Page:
The Best Sex a Married Person Can Buy for $100

How much do you pay for good sex? Would you pay $100 a month to keep it going strong? For double the results, would you pay $200 a month? What if I told you that your spouse wouldn’t be mad at you?

Over a year ago, my wife and I made a deliberate and valuable decision. We decided to start seriously dating again. I mean with each other. We e had a healthy marriage for fourteen years, but it seemed to be warranting a higher level of attention and maintenance. Life always gets more demanding doesn’t it? It wasn’t that we had stopped dating, it was just that it only occurred by happenstance, when the calendar happened to allow it. It also never really had a conscious purpose.

We needed each other more than life was allowing. Between raising four children under ten years old, homeschooling, and running multiple businesses, life had gotten busy. You all know what I mean. We all get consumed with responsibilities and get stuck in a tiring routine. Our best is given away all day to everyone else, and our spouse gets the leftovers, if there are any. 

After some honest evaluation, we both decided that we needed more time together without any distractions. We haphazardly planned to spend some quality time together when we had time, but it never became predictably available. We realized that other people, events, and organizations were controlling our schedule, and therefore, our relationship. In short, it wasn’t enough of a priority. Boy scouts, tee-ball, dinner with friends, birthday parties, and Netflix should not be higher on the list that our marriage.  

So we took decisive action and blocked off the calendar way in advance. The babysitter was reserved for one night per month for six months, and the square was marked “Date Night” in permanent marker. It was all laid out, which meant it could now actually happen.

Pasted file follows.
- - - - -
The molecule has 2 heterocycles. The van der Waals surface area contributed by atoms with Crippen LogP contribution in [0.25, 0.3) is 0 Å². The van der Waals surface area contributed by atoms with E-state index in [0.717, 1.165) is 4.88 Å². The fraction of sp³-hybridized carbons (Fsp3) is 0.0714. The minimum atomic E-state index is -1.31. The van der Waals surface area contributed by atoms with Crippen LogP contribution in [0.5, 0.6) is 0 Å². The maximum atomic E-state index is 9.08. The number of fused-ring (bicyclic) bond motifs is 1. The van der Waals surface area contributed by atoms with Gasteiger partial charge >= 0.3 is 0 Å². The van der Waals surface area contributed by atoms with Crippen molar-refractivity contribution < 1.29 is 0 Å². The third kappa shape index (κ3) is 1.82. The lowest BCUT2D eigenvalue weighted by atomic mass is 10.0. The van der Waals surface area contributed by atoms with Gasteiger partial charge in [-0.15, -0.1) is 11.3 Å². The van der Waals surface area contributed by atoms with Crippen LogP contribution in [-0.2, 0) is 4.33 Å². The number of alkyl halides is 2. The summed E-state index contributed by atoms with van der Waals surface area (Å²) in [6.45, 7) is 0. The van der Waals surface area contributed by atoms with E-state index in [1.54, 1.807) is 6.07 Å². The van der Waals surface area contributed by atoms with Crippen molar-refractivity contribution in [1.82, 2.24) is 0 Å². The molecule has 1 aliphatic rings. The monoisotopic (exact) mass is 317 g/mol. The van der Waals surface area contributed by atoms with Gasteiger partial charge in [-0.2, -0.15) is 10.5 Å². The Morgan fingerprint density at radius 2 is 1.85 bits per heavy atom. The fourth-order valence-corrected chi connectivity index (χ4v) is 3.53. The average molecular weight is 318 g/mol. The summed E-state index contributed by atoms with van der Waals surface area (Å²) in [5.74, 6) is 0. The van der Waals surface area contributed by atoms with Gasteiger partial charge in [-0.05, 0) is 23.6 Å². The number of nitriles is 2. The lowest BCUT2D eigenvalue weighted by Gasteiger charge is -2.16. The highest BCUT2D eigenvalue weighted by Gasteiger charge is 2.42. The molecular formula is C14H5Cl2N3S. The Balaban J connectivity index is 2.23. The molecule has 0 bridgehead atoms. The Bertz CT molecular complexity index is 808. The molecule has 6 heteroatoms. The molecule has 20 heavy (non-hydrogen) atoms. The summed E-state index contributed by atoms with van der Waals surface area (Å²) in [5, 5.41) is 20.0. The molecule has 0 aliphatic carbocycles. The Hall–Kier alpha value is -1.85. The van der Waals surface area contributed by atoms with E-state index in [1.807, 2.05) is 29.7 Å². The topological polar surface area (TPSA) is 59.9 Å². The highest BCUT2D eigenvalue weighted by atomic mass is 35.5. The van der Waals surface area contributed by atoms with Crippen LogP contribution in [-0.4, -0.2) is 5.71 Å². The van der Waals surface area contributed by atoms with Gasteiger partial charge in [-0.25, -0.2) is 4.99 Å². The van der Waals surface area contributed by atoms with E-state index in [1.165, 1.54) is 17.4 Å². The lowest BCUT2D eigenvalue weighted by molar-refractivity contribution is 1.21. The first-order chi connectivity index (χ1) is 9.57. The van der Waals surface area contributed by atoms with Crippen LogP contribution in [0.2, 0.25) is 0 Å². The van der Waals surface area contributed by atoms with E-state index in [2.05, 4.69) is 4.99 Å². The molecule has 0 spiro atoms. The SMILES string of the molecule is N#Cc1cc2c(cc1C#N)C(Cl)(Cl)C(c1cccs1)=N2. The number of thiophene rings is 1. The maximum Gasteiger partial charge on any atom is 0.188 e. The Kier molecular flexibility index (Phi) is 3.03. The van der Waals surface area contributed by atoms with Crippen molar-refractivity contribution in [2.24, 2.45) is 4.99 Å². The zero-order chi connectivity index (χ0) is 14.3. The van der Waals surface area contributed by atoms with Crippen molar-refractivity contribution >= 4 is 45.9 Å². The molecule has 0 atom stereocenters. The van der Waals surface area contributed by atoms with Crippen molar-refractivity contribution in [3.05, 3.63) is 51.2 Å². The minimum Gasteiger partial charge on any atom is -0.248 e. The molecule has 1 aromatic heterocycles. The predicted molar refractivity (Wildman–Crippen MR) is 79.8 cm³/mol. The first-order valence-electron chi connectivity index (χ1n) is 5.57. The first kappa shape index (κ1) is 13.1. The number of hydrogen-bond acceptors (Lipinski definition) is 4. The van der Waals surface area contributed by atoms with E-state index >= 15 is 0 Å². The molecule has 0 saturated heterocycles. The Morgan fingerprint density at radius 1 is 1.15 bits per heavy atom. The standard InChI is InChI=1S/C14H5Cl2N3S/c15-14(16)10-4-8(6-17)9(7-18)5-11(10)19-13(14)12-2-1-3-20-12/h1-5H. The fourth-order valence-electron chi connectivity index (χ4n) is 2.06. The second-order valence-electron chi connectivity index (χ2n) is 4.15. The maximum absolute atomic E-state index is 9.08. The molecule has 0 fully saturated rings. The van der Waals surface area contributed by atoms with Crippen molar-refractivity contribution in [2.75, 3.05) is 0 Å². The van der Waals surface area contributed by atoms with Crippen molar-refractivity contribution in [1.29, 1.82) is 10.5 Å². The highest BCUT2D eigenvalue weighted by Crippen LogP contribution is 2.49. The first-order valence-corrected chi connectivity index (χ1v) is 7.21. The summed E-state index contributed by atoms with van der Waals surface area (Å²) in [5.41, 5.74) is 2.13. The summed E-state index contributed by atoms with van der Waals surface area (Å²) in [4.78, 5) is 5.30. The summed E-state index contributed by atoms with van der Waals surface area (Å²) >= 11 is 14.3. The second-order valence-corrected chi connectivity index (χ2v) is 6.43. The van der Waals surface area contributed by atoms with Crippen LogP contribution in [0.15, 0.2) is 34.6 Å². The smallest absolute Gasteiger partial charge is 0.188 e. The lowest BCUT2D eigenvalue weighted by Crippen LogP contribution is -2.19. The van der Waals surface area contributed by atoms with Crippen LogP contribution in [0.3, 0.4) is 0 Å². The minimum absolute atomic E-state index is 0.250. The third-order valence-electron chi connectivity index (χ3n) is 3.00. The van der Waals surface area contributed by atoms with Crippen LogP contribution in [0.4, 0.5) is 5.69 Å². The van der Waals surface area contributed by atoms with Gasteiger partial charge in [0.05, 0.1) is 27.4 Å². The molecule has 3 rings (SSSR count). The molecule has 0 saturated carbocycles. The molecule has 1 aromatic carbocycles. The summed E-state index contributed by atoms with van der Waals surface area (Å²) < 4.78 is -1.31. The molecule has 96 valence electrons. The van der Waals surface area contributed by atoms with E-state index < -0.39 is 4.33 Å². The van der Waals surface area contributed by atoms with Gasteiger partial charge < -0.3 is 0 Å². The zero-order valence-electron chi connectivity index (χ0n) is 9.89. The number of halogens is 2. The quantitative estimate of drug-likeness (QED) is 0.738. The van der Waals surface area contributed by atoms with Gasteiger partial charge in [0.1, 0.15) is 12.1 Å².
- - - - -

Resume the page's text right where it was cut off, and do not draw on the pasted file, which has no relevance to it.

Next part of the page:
For six months, the dates happened on schedule. We didn’t bump it when something else came up. It was a sacred space that could not receive an “I owe you” from another pressing need. It was a top priority. We didn’t double date with other couples. We gave ourselves three whole hours just to go out to eat and have conversation. Sometimes it was work and sometimes it was play. Both were big wins. Both were necessary. 
Having a nice dinner and paying for a sitter costs about $100 a pop, but we quickly realized that the time and money were worth way more than that. We needed more time, and desired it. We disconnected our cable TV at home, saving about $100 a month, and doubled down on the investment that was paying big dividends. We altered the schedule, and reserved another babysitter for six months, making the date nights happen every two weeks. We’ve kept that going for two years now.